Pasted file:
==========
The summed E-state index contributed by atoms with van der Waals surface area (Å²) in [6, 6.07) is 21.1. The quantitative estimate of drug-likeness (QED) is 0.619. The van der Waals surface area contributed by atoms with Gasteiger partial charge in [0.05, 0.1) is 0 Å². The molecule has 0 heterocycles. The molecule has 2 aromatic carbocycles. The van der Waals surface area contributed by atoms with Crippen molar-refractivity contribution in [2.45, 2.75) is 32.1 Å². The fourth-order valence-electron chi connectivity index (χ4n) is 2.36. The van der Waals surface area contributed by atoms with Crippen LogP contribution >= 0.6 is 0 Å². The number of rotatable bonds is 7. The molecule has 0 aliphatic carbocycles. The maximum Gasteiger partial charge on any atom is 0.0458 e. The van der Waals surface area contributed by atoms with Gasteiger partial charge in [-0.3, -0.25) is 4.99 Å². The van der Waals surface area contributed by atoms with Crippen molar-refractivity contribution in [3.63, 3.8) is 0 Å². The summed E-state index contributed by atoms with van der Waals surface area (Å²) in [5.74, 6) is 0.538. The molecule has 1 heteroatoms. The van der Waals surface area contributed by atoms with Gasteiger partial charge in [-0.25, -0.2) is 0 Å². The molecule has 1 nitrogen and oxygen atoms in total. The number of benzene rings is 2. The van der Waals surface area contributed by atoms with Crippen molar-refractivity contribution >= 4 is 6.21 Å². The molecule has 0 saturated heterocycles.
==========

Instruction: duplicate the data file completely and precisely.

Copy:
The summed E-state index contributed by atoms with van der Waals surface area (Å²) in [6, 6.07) is 21.1. The quantitative estimate of drug-likeness (QED) is 0.619. The van der Waals surface area contributed by atoms with Gasteiger partial charge in [0.05, 0.1) is 0 Å². The molecule has 0 heterocycles. The molecule has 2 aromatic carbocycles. The van der Waals surface area contributed by atoms with Crippen molar-refractivity contribution in [2.45, 2.75) is 32.1 Å². The fourth-order valence-electron chi connectivity index (χ4n) is 2.36. The van der Waals surface area contributed by atoms with Crippen LogP contribution >= 0.6 is 0 Å². The number of rotatable bonds is 7. The molecule has 0 aliphatic carbocycles. The maximum Gasteiger partial charge on any atom is 0.0458 e. The van der Waals surface area contributed by atoms with Gasteiger partial charge in [-0.3, -0.25) is 4.99 Å². The van der Waals surface area contributed by atoms with Crippen molar-refractivity contribution in [3.63, 3.8) is 0 Å². The summed E-state index contributed by atoms with van der Waals surface area (Å²) in [5.74, 6) is 0.538. The molecule has 1 heteroatoms. The van der Waals surface area contributed by atoms with Gasteiger partial charge in [-0.25, -0.2) is 0 Å². The molecule has 1 nitrogen and oxygen atoms in total. The number of benzene rings is 2. The van der Waals surface area contributed by atoms with Crippen molar-refractivity contribution >= 4 is 6.21 Å². The molecule has 0 saturated heterocycles.